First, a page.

Wyoming’s Wind River Country has released the summer 2014 Native American Dances & Pow Wows schedule! Read on for dates, locations & more – and for the TBA events, stay tuned to their Facebook page and website,

May 2014

2 Riverton – United Tribes Club Spring Social Powwow. 1 p.m. Gourd Dancing (Veterans) 6 p.m. Grand Entry – Central Wyoming College gymnasium, 2660 Peck Ave., 855-2285,
3 Riverton – Native American Day – Dance Competition 2-7 p.m., $10,000 in cash prizes, 10269 HWY 789, 856-1472,
16-17 Ethete – 7 p.m., Wind River Tribal College Powwow, Blue Sky Hall, 506 Ethete Rd., 335-8243

June 2014

3, 10, 17, 24 Riverton – (every Tues.) 6 p.m. Northern Arapaho Cultural Experience, Wind River Casino 10269 HWY 789

18, 25 Lander – (every Wed.) 7 p.m., “Eagle Spirit Dancers,” Museum of The American West, 1445 Main St., 335-8778

TBA Ethete – Yellow Calf Memorial Powwow, Blue Sky Hall, 506 Ethete Rd.

27-29 Ft. Washakie – 55th Eastern Shoshone Indian Days and Powwow – & Rodeo, Wind River Indian Reservation, Old Wind River Hwy Road

July 2014

1, 8, 15, 22, 29 Riverton – (every Tues.) 6 p.m. Northern Arapaho Cultural Experience, Wind River Casino 10269 HWY 789
2, 9, 16, 23, 30 Lander – (every Wed.) 7 p.m., “Eagle Spirit Dancers,” Museum of The American West, 1445 Main St., 335-8778

2 Riverton – 7 p.m. Powwow Dancers, 1838 Rendezvous Site, E. Monroe Ave. 856-0706

TBA Ethete – 7 p.m. Ethete – Annual Ethete Celebration, Ethete Road
TBA Arapahoe – Annual Northern Arapaho Celebration, Wind River Indian Reservation

August 2014

1-2 Thermopolis – 7 p.m. Gift of the Waters Pageant, Hot Springs State Park at the big spring.
5, 12, 19, 26 Riverton – (every Tues.) 6 p.m. Northern Arapaho Cultural Experience, Wind River Casino 10269 HWY 789, 856-1472,
6, 13, 20 Lander – (every Wed.) 7 p.m., “Eagle Spirit Dancers,” Museum of The American West, 1445 Main St., 335-8778

TBA Crowheart – Traditional Community Powwow, (Eastern Shoshone) Wind River Indian Reservation, Old Yellowstone Hwy

September 2014

19 Lander – 71st One Shot Antelope Hunt Powwow, 332-8190


Buffalo Bill Continues to Win Hearts of Europeans

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Looking for a great Wyoming Christmas gift? Check out our WLM + Wyovore 2013 package – for just $20! 

Thanks to Liberty Lausterer for another great feature… this time, Liberty takes us across the pond for a look at how the Europeans view a great Wyoming legend, Buffalo Bill…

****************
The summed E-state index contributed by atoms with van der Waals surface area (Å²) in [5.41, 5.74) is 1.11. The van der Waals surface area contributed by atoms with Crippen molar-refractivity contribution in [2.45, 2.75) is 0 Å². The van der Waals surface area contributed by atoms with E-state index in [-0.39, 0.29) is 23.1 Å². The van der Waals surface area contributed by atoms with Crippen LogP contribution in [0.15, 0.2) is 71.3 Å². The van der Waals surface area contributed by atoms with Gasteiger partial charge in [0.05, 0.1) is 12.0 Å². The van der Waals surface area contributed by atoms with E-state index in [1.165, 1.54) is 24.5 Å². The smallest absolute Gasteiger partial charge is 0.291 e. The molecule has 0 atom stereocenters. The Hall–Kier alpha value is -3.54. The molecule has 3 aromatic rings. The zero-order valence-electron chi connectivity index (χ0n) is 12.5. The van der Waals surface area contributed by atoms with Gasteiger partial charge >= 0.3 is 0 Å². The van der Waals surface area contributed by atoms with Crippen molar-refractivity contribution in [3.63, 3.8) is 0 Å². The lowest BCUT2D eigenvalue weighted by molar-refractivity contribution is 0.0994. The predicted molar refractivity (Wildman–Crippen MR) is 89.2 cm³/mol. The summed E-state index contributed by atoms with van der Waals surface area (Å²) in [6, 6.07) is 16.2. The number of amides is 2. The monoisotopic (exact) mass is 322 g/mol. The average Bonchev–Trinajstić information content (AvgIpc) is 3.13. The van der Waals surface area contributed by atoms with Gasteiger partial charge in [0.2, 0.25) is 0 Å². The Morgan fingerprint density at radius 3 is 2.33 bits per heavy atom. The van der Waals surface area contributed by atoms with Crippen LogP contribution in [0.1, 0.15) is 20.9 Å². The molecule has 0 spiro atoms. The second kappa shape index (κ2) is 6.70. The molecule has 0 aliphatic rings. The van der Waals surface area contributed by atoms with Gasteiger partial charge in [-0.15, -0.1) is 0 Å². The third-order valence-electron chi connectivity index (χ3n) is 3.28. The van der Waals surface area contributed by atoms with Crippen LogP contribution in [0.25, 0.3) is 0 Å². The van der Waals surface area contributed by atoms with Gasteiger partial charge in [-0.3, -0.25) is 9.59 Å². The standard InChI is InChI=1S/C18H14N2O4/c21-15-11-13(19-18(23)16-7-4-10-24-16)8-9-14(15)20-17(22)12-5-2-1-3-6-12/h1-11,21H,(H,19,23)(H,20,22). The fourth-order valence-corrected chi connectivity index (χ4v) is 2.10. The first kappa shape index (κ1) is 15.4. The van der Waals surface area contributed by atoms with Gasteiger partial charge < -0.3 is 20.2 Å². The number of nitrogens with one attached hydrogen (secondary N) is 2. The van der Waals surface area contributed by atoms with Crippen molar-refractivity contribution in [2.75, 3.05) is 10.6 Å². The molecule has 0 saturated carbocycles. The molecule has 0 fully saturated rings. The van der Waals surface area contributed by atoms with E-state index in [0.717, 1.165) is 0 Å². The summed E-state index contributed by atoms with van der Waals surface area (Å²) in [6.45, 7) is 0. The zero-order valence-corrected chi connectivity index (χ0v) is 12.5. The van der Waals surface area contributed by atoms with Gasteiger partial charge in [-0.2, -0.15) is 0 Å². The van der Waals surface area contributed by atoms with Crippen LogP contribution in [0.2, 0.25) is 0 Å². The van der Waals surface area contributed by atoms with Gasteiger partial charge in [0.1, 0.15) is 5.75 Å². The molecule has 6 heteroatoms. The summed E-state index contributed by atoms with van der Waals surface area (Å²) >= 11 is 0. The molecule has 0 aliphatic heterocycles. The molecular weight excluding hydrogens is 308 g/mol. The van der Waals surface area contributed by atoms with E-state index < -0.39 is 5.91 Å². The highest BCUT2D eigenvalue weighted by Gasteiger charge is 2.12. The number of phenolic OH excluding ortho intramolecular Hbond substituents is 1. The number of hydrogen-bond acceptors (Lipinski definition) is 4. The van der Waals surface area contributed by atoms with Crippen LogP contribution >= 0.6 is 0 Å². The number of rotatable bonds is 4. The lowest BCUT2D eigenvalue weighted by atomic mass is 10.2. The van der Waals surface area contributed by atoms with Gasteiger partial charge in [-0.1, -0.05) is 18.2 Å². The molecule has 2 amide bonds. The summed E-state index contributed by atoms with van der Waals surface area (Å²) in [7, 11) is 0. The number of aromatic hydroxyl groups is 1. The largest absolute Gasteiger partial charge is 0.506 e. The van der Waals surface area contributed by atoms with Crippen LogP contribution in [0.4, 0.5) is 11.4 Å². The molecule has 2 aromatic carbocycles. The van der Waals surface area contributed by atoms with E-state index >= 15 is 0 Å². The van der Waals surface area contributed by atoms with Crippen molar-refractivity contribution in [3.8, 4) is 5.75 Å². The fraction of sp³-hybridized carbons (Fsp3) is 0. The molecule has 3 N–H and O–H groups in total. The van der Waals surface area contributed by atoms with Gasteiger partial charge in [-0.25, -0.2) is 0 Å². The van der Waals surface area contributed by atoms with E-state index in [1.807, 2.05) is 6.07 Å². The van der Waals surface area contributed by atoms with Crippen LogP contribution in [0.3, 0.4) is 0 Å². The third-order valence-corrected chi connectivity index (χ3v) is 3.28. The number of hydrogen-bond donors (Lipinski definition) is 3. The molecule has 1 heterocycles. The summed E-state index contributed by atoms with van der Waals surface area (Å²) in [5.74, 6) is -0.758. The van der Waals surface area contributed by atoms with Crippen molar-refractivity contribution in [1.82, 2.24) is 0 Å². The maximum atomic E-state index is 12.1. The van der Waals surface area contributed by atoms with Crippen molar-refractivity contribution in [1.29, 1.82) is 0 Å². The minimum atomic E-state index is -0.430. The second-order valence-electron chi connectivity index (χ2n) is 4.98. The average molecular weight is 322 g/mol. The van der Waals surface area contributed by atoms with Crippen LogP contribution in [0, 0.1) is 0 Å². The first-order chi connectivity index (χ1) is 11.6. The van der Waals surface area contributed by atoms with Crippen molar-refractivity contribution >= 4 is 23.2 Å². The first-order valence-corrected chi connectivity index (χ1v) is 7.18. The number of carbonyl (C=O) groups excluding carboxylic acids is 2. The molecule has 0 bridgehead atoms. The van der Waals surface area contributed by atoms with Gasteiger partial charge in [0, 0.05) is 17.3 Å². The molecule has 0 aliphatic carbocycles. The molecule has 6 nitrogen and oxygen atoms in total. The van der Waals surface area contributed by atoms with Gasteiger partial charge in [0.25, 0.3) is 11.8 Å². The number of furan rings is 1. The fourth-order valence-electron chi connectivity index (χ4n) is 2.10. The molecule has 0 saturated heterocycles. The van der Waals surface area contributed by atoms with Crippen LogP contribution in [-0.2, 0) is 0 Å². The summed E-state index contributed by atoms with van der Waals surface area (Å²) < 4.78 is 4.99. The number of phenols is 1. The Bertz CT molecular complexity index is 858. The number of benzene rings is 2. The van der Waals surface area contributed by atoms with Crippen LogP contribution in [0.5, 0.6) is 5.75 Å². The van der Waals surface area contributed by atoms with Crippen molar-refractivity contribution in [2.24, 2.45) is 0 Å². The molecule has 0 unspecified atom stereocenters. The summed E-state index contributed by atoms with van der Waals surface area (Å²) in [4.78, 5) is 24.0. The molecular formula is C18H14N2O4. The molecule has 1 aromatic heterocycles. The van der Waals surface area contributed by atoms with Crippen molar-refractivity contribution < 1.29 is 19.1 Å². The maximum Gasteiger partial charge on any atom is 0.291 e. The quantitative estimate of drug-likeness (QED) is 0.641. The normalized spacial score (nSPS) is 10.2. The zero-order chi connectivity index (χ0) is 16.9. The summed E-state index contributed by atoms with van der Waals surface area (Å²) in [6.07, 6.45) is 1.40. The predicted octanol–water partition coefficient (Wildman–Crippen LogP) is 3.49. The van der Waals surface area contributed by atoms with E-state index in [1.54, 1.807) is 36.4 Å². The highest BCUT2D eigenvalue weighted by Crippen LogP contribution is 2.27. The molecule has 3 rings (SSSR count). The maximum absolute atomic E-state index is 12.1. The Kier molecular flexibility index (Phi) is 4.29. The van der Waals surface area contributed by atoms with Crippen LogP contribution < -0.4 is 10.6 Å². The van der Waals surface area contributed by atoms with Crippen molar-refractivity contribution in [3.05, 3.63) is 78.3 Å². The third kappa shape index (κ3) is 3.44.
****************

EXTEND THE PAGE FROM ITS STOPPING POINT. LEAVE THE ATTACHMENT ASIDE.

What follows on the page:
by Liberty Lausterer – images credited as noted

Travel Tip:  If you travel to Europe, and happen to enter into casual conversation with a local, BE PREPARED. Be prepared that when an Italian, or a Frenchman, or an Englishman learns you are from WY you may suddenly be given the fanfare and paparazzi usually reserved for celebrity. You have Buffalo Bill to thank for this.

I learned this from a European who wears snazzy black cowboy boots and has an encyclopedic knowledge of William F. Cody. Her name is Julia Stetler. Julia is a German citizen and fell in love with the American west while she lived here as a foreign exchange student. The frontier, Buffalo Bill, and her husband (whom she affectionally calls “her cowboy”) won her European heart.  Now she spends her days as the Associate Editor of the Papers of William F. Cody at the  Buffalo Bill Historical Center of the West in Cody, WY.

Wild West and Congress of the Rough Riders of the World, by Courier Litho. Co., 1899 advertising poster

Buffalo Bill’s Wild West show made three European tours between 1887 and 1906. Cody saw himself as a cultural ambassador, whose job it was to impress Europeans and raise their esteem of Americans. Cody timed the shows so they accompanied some of the most significant world events of the time, like Queen Victoria’s Golden Jubilee in London (God Save the Queen!) and the 1889 World’s Fair in Paris. Europeans were sold. They received the show lock, stock, and barrel.


Publisher: JMP & Lithography.  c. 1889

Of course there’s a lot more to the story (how each country uniquely received Cody and the role of Native Americans). For this and more watch out for Julia’s forthcoming book entitled, European Wild West. In the meantime, don’t worry about impressing anyone, just proclaim you are from WY and hearts will be won.


Cheers! Ciao! Hurraa!



WYOMING FIRST: Gaukel Grown & Ground


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We are thrilled to team with the Wyoming Business Council to feature a Wyoming First business every week on our blog! Wyoming First is a program that promotes Wyoming member businesses. Visit their website (click here) to learn more about this service — and if you are a Wyoming business who’s not a member, be sure to inquire about membership! There are many benefits! 

This week we are featuring Gaukel Grown & Ground of Keeline, WY (between Lusk & Douglas on Hwy 20)

Kevin & Julie Gaukel 322 Divide Road  Keeline, WY 82227 (307) 334-3252

The Gaukel family has been growing quality grains in the heart of Wyoming wheat country since 1914. The Gaukels are fourth generation farmers and ranchers. Kevin spends many hours of “tractor time” giving him great opportunities to think. It was during one of these trips around the field that an idea came to him! They were expecting their third child and needed to find a way to increase their revenue with the resources they had available. At the time bread machines were becoming increasingly popular. Kevin decided that they should offer their wheat in pre-packaged, convenient mixes directly to the consumer. So in 1999, Gaukel Grown & Ground was established near Keeline, Wyoming, which allowed the Gaukels to bring their award winning grain straight from their Wyoming wheat field to your home.